There's no good technical reason, really, other than it's a fairly
    minor syntactic improvement that encourages bad code.

    This works, and the compiler could easily be changed to do the same internally:

         v := m[k]
         v.A += 1
         m[k] = v

    In fact, it already does something quite similar if you do:

         m[k] += 1


    gustavo @ http://niemeyer.net

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  • Ian Davis at Nov 19, 2013 at 2:16 pm

    On Tue, Nov 19, 2013, at 02:08 PM, Gustavo Niemeyer wrote:
    On Tue, Nov 19, 2013 at 11:59 AM, Ian Davis wrote:
    Addressable is a specific term in the Go language specification meaning
    whether an address can be accessed for an expression. You can only assign to
    addressable expressions. Currently map members are not addressable.
    He's asking why the respective statement cannot be made to work.
    The OP's question "But, why?" was in response to Jan noting that the
    expression was not addressable. I took that to mean the OP wanted to
    understand more.

    Ian

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  • Jan Mercl at Nov 19, 2013 at 2:17 pm

    On Tue, Nov 19, 2013 at 3:08 PM, Gustavo Niemeyer wrote:
    There's no good technical reason, really, other than it's a fairly
    minor syntactic improvement that encourages bad code.

    This works, and the compiler could easily be changed to do the same internally:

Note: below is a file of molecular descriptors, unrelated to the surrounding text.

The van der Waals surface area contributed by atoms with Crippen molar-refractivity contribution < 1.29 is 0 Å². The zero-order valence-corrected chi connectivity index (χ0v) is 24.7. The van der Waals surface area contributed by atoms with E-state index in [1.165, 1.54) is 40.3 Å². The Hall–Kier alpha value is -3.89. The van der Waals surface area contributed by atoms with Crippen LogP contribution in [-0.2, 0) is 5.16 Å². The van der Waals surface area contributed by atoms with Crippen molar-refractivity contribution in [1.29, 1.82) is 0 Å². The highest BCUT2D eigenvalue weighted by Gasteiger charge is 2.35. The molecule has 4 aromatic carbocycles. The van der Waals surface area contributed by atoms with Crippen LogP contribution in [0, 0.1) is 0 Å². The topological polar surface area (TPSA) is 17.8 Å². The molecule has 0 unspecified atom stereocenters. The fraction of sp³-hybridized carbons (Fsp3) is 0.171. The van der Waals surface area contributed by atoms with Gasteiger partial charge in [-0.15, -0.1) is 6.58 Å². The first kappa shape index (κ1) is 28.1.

v := m[k]
    v.A += 1
    m[k] = v

    In fact, it already does something quite similar if you do:

    m[k] += 1
    The last case is well specified. 'a += b' is 'a = a + b'. But the
    former example is different. 'm[k] = v' is a syntax (sugar) for some
    RTL 'setMap(k, v)'. Now 'm[k].A = v' becomes (like) 'setMap(k.A, v)'
    which obviously cannot work as desired. Returning to the += case,
    'm[k] = m[k]+1' -> 'setMap(k, getMap(k)+1)', which is clear to work as
    intended.

    -j

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  • Gustavo Niemeyer at Nov 19, 2013 at 2:27 pm
    m[k] += 1 and m[k].A += 1 are both set(m[k], change(m[k])) and can
    both be made to work fine if that was desired. The unsupported variant
    encourages bad code, and that's my guess as to why it's unsupported. I
    don't have insight into the actual design decision, though.

    On Tue, Nov 19, 2013 at 12:17 PM, Jan Mercl wrote:
    On Tue, Nov 19, 2013 at 3:08 PM, Gustavo Niemeyer wrote:
    There's no good technical reason, really, other than it's a fairly
    minor syntactic improvement that encourages bad code.

    This works, and the compiler could easily be changed to do the same internally:

    v := m[k]
    v.A += 1
    m[k] = v

    In fact, it already does something quite similar if you do:

    m[k] += 1
    The last case is well specified. 'a += b' is 'a = a + b'. But the